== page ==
Sunday, February 28, 2010

Canine Cognitive Dysfunction Syndrome

By Ruthie Bently

As your pet ages, they may get a little gray around the muzzle, and may walk slower on your daily ramblings. They might prefer sitting on the couch to going out and chasing a ball, and they may even get a bit finicky. Now our pets are even coping with some of the diseases we have been dealing with. Cognitive Dysfunction Syndrome is one of these; it has been compared to Alzheimer’s, dementia or senility in a human. Also known as Canine Cognitive Dysfunction (though cats can suffer from it as well), it’s caused by the physiological and chemical changes that occur in a dog’s brain as they age.

Canine Cognitive Dysfunction Syndrome typically comes on slowly and will gradually get worse. CDS can cause a senior dog to become forgetful or confused about their outside boundaries and even housebreaking. Another symptom is forgetfulness about eating or drinking water. This can be a problem for our senior canines because their bodies do not have a lot of reserves. If you think your dog may have CDS and they seem to be forgetful about eating regularly or seem to have lost interest, it is important to get them to the vet as soon as you can. CDS can become life threatening if not addressed.

A dog with CDS may forget their owner, favorite family member or someone they have just met. They may not meet you at the door when you come home as they used to do. They may walk away while being petted or groomed before you are finished, and they don’t tend to seek out the companionship of human family members. They may even forget other pets they live with or animals they have just met. A dog with CDS can have a personality change, and an outgoing dog may become aggressive or fearful of family members, strange people and other animals.

A dog with CDS can become disoriented in a place that has been familiar for years; this can include your yard or the house. They can even get lost in the corner of a room or behind an open door. They may wander aimlessly or pace through the house without realizing they are doing it. They may begin to bark for no reason and their sleeping patterns will change drastically. They may begin sleeping more during the day and wander the house at night. They may not respond when their name is called or may forget it altogether. Your previously housebroken or obedience-trained dog will forget what they are supposed to do. They won’t remember to tell you they have to go out, or will forget that they even have to.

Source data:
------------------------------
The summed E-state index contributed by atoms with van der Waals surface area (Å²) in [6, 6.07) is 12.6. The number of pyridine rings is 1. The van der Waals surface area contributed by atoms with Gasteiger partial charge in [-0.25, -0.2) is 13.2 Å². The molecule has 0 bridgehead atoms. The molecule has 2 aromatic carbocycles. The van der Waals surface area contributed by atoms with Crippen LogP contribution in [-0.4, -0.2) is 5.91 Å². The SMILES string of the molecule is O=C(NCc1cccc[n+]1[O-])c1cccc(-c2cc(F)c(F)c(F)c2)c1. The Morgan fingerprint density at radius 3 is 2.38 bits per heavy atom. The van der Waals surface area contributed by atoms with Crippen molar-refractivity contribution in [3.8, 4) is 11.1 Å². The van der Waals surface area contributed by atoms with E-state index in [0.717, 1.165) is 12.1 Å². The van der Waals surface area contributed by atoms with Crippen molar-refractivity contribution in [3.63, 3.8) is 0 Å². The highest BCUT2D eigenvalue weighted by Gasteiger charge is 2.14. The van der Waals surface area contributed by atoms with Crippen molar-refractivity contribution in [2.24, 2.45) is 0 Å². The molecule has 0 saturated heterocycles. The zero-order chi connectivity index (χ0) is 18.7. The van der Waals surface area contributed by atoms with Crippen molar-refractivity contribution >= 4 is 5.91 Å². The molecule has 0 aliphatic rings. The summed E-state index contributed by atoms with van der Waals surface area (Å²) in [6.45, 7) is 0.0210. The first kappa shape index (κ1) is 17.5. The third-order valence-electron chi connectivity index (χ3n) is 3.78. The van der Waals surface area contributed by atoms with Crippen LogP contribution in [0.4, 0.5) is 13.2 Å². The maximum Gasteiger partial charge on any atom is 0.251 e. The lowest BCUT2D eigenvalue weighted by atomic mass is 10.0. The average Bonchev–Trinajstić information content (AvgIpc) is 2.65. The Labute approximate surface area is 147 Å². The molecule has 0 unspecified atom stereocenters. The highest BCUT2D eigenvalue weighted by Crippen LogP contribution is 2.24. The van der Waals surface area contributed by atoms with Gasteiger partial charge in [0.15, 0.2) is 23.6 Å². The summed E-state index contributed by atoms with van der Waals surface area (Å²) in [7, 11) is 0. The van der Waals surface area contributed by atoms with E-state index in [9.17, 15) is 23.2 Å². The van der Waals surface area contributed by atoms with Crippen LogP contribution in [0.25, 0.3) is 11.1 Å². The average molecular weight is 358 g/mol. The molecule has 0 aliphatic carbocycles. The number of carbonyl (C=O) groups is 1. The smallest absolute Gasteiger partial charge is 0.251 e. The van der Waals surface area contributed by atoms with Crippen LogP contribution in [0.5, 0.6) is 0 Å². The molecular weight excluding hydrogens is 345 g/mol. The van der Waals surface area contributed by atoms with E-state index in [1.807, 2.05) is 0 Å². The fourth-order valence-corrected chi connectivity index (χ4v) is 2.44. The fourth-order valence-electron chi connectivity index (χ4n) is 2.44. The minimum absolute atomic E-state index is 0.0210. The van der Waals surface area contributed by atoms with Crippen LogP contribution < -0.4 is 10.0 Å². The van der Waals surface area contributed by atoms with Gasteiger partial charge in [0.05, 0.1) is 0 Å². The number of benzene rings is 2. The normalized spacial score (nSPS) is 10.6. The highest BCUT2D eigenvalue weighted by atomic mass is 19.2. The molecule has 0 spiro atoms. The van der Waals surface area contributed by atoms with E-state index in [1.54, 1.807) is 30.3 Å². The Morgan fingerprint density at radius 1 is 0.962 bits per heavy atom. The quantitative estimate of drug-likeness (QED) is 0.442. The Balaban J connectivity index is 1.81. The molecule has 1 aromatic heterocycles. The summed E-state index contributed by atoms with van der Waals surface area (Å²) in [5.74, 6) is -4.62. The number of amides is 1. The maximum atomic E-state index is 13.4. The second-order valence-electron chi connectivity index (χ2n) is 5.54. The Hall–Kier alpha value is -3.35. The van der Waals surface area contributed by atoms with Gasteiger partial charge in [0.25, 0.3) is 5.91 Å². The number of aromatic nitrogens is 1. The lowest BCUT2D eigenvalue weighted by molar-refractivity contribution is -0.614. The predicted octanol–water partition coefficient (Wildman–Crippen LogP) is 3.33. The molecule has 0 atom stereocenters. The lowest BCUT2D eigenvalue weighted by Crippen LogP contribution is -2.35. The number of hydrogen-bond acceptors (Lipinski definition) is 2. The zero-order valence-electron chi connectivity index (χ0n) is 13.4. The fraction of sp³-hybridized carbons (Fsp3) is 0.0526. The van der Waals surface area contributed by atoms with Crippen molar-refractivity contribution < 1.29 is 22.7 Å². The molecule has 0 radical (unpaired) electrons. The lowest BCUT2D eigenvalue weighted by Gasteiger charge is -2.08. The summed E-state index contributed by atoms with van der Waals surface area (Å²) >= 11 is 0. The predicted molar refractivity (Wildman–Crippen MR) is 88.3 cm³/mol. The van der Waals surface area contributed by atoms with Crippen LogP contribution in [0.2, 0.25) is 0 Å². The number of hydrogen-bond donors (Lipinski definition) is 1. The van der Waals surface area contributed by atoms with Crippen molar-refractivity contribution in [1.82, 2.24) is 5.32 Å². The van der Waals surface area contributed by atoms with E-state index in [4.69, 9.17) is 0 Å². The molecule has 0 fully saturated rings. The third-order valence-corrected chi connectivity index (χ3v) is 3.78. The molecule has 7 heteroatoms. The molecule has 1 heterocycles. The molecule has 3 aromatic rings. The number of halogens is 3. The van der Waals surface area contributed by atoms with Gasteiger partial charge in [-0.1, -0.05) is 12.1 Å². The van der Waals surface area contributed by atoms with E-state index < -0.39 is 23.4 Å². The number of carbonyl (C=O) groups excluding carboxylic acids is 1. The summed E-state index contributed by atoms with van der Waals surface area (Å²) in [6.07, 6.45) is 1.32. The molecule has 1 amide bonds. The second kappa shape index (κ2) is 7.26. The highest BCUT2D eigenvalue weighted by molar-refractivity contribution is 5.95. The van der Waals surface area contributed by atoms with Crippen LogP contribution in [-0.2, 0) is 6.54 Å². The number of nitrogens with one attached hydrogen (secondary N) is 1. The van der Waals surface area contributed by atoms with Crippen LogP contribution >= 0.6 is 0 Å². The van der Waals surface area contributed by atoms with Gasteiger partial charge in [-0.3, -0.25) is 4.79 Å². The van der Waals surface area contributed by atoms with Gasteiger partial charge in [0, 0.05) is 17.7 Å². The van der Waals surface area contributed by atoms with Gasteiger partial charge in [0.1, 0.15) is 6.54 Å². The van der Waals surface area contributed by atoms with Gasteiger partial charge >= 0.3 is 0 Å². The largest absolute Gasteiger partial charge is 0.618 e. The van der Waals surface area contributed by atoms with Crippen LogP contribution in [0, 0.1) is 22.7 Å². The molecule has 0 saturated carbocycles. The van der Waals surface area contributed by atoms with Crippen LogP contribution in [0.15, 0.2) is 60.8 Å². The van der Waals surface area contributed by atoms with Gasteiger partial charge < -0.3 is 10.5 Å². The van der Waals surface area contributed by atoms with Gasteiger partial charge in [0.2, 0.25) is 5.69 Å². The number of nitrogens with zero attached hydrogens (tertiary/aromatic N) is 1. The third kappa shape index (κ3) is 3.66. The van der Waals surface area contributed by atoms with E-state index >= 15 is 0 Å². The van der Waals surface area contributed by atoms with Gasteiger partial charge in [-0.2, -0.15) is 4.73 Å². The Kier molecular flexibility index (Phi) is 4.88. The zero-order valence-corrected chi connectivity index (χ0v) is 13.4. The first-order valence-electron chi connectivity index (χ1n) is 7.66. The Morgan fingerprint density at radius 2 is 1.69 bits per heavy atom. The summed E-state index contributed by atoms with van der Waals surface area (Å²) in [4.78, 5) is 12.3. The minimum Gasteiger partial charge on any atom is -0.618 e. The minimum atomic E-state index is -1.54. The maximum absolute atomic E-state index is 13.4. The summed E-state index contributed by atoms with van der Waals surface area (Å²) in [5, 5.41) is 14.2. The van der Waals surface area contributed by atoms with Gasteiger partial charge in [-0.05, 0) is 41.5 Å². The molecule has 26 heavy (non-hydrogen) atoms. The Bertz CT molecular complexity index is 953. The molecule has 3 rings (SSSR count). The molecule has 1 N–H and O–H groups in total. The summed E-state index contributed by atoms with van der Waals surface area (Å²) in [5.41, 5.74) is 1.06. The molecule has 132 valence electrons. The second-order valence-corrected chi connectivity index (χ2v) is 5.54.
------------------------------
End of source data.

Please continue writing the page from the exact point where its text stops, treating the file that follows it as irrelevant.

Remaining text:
The FDA has approved the drug Anipryl® for veterinarians to use in improving symptoms and slowing the process of CDS. The human equivalent selegiline hydrochloride is used for patients that are battling Alzheimer’s. While there are alternative therapies that are mentioned in the treatment of human Alzheimer’s, it is cited that there is no conclusive evidence that they work. They can be costly, are not well regulated and as such may not be a safe alternative to chemical medications. As such, Anipryl is the only medication available to help our canine pets with CDS at the present time.

If your dog is diagnosed with Canine Cognitive Dysfunction Syndrome, there are several things you can do to help them. Make sure to go to the vet for regular yearly visits. Keep your dog’s mind and body active by working or training them daily. Teach them tricks or new activities like tracking or scent training. There are many puzzle toys available today that challenge a dog’s mind. Even a simple game of hide-and-seek with a food baited toy will challenge their brain function. Adding more enrichment to your dog’s daily life can help their mental attitude and overall outlook. A dog that is both mentally and physically healthy tends to be more confident and self-assured, and have fewer health issues. By doing these things you can help slow the progress of CDS.

Read more articles by Ruthie Bently

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